Main image of article Treat Departing Employees Like Gold
The traditional wisdom as an employee has long been that you don't burn your bridges when you leave a job. But flip it around. Do you burn your bridges when an employee leaves? Writing at, entrepreneur Dave Balter tells of being angry when employees gave notice, and of actively trying to sully their reputations before they left. It's a wonder he could still hire people. In these days of Facebook, Twitter and sites like Glassdoor that allow workers to rate their bosses anonymously, it's easier than ever to get a bad reputation. But just as workers never know when they'll need a recommendation, employers burn departing employees at their peril as the tech talent market grows tighter. Balter's had quite the change of heart:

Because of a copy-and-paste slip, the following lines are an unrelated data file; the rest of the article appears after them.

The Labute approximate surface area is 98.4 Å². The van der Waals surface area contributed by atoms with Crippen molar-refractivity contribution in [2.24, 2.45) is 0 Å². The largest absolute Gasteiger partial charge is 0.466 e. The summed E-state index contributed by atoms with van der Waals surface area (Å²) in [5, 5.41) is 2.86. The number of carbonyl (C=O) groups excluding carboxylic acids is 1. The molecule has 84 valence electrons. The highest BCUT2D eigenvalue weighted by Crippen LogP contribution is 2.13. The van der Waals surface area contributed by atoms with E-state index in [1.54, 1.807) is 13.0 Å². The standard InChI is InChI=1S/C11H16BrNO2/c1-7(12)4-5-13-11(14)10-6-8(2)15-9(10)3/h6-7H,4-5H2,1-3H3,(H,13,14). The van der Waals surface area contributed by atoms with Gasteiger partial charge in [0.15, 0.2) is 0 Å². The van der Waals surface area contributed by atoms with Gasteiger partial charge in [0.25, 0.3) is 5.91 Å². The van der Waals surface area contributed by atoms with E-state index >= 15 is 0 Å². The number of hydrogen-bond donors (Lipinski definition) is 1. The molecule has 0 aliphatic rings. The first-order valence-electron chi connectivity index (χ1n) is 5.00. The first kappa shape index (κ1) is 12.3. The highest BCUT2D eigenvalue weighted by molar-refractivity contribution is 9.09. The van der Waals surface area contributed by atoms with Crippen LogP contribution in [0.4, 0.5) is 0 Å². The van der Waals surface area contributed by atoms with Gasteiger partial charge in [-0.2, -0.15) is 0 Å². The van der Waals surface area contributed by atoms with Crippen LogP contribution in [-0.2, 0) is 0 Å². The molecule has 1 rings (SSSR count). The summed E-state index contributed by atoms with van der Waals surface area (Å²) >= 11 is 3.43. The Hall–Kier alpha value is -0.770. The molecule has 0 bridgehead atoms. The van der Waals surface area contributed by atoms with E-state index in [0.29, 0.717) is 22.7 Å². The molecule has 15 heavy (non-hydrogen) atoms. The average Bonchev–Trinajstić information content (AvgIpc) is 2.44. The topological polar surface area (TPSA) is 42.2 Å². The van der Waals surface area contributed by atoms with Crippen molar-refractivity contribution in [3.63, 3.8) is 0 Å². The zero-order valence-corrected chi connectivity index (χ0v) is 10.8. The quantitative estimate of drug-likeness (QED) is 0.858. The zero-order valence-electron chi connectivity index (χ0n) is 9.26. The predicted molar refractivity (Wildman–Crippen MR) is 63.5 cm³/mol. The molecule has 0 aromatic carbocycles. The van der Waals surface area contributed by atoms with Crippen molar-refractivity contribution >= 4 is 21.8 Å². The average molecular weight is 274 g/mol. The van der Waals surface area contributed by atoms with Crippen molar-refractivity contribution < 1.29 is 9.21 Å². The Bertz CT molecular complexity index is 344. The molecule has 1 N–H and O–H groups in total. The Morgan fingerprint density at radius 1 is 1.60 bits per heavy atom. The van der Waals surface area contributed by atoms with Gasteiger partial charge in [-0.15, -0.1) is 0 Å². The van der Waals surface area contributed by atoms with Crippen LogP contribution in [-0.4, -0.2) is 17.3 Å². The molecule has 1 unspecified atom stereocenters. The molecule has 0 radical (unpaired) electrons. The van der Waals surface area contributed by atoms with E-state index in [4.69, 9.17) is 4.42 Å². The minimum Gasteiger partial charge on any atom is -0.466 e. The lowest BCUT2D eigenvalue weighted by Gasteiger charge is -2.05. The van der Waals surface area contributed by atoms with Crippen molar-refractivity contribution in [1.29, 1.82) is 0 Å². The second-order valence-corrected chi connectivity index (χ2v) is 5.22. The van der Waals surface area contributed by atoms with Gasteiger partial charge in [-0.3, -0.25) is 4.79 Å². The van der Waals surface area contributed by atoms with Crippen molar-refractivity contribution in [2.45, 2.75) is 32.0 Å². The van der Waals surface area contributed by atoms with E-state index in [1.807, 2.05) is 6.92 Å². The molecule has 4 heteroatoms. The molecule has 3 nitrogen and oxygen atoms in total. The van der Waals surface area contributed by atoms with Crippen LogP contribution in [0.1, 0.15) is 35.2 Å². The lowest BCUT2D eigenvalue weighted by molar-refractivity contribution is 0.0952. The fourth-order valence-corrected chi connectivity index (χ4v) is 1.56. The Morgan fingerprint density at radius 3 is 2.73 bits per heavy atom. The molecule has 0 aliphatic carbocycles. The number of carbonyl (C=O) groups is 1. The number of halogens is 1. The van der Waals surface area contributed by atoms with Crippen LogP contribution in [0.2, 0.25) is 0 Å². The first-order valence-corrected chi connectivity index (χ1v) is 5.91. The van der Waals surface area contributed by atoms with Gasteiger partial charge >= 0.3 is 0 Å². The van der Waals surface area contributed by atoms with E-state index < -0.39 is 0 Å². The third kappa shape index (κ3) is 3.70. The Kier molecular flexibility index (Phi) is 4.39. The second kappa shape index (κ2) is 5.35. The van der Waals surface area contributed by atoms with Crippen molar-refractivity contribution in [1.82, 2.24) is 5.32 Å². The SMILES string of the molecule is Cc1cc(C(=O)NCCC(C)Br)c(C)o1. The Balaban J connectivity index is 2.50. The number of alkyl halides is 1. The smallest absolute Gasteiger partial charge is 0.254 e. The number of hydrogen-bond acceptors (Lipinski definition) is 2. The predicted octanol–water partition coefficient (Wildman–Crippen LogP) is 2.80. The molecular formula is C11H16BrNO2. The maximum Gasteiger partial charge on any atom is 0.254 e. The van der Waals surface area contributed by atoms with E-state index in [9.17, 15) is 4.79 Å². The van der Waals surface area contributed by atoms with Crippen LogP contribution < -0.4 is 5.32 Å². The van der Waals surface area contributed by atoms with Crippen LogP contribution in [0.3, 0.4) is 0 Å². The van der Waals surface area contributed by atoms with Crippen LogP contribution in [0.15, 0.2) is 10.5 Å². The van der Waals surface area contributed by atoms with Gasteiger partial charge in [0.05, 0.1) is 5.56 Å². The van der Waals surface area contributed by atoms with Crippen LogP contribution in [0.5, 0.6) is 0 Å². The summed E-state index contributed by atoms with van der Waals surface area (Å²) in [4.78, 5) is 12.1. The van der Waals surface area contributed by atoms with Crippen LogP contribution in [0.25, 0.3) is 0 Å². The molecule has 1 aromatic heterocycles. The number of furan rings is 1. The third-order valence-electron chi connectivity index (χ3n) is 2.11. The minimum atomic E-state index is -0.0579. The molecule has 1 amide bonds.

If handled appropriately, relationships with former employees can be a source of immense, incredible benefits for both parties.
He tells of joining with his company's former PR director on "shared projects, co-authored thought pieces, ideation sessions, retweets and Facebook updates." Madeline Laurano, talent systems analyst and advisory practice manager for the Newman Group, advocates creating a formal alumni program as part of your company branding. She urges businesses to treat former employees with the same care as customers, since they might be your customers in the future. And she makes another excellent point: With so many companies using referral hiring programs, former employees could be gold to your recruiting programs.